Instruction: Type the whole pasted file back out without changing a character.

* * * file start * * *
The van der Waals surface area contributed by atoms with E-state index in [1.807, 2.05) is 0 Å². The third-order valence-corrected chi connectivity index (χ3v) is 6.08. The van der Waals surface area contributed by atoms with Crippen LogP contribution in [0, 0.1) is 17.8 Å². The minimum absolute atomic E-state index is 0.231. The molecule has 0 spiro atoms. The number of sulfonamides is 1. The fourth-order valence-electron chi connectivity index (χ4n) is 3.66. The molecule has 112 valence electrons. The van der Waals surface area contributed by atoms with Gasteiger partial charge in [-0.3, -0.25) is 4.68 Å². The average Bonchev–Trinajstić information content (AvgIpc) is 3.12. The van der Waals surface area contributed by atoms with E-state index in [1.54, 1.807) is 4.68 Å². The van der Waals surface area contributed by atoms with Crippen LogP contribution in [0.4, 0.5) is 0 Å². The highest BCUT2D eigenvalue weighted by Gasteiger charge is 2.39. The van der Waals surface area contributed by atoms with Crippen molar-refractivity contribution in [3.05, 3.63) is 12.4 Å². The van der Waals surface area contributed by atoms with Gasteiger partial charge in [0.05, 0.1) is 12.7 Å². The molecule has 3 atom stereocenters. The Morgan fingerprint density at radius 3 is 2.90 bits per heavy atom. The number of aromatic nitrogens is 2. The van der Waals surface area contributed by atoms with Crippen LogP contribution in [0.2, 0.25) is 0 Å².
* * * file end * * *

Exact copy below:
The van der Waals surface area contributed by atoms with E-state index in [1.807, 2.05) is 0 Å². The third-order valence-corrected chi connectivity index (χ3v) is 6.08. The van der Waals surface area contributed by atoms with Crippen LogP contribution in [0, 0.1) is 17.8 Å². The minimum absolute atomic E-state index is 0.231. The molecule has 0 spiro atoms. The number of sulfonamides is 1. The fourth-order valence-electron chi connectivity index (χ4n) is 3.66. The molecule has 112 valence electrons. The van der Waals surface area contributed by atoms with Gasteiger partial charge in [-0.3, -0.25) is 4.68 Å². The average Bonchev–Trinajstić information content (AvgIpc) is 3.12. The van der Waals surface area contributed by atoms with E-state index in [1.54, 1.807) is 4.68 Å². The van der Waals surface area contributed by atoms with Crippen LogP contribution in [0.4, 0.5) is 0 Å². The highest BCUT2D eigenvalue weighted by Gasteiger charge is 2.39. The van der Waals surface area contributed by atoms with Crippen molar-refractivity contribution in [3.05, 3.63) is 12.4 Å². The van der Waals surface area contributed by atoms with Gasteiger partial charge in [0.05, 0.1) is 12.7 Å². The molecule has 3 atom stereocenters. The Morgan fingerprint density at radius 3 is 2.90 bits per heavy atom. The number of aromatic nitrogens is 2. The van der Waals surface area contributed by atoms with Crippen LogP contribution in [0.2, 0.25) is 0 Å².